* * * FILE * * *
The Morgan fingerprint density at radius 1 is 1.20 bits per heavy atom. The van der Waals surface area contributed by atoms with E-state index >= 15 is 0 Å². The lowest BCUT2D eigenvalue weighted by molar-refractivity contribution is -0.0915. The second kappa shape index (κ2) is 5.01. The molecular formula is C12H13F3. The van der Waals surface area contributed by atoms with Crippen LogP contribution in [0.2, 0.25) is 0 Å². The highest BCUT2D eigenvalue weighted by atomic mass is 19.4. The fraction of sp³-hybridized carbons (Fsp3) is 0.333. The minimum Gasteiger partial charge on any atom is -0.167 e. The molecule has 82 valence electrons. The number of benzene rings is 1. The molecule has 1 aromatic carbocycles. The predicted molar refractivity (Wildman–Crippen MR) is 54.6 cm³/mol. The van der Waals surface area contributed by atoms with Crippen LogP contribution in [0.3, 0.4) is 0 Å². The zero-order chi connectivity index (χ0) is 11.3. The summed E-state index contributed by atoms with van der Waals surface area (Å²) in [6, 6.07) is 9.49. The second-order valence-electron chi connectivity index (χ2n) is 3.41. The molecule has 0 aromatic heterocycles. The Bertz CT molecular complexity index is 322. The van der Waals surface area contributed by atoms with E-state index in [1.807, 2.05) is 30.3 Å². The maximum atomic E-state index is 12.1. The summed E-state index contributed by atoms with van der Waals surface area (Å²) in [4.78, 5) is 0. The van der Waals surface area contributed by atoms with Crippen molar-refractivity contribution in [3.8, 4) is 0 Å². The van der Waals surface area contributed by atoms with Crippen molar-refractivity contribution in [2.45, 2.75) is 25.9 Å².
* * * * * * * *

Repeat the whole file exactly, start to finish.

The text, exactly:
The Morgan fingerprint density at radius 1 is 1.20 bits per heavy atom. The van der Waals surface area contributed by atoms with E-state index >= 15 is 0 Å². The lowest BCUT2D eigenvalue weighted by molar-refractivity contribution is -0.0915. The second kappa shape index (κ2) is 5.01. The molecular formula is C12H13F3. The van der Waals surface area contributed by atoms with Crippen LogP contribution in [0.2, 0.25) is 0 Å². The highest BCUT2D eigenvalue weighted by atomic mass is 19.4. The fraction of sp³-hybridized carbons (Fsp3) is 0.333. The minimum Gasteiger partial charge on any atom is -0.167 e. The molecule has 82 valence electrons. The number of benzene rings is 1. The molecule has 1 aromatic carbocycles. The predicted molar refractivity (Wildman–Crippen MR) is 54.6 cm³/mol. The van der Waals surface area contributed by atoms with Crippen LogP contribution in [0.3, 0.4) is 0 Å². The zero-order chi connectivity index (χ0) is 11.3. The summed E-state index contributed by atoms with van der Waals surface area (Å²) in [6, 6.07) is 9.49. The second-order valence-electron chi connectivity index (χ2n) is 3.41. The molecule has 0 aromatic heterocycles. The Bertz CT molecular complexity index is 322. The van der Waals surface area contributed by atoms with E-state index in [1.807, 2.05) is 30.3 Å². The maximum atomic E-state index is 12.1. The summed E-state index contributed by atoms with van der Waals surface area (Å²) in [4.78, 5) is 0. The van der Waals surface area contributed by atoms with Crippen molar-refractivity contribution in [3.8, 4) is 0 Å². The van der Waals surface area contributed by atoms with Crippen molar-refractivity contribution in [2.45, 2.75) is 25.9 Å².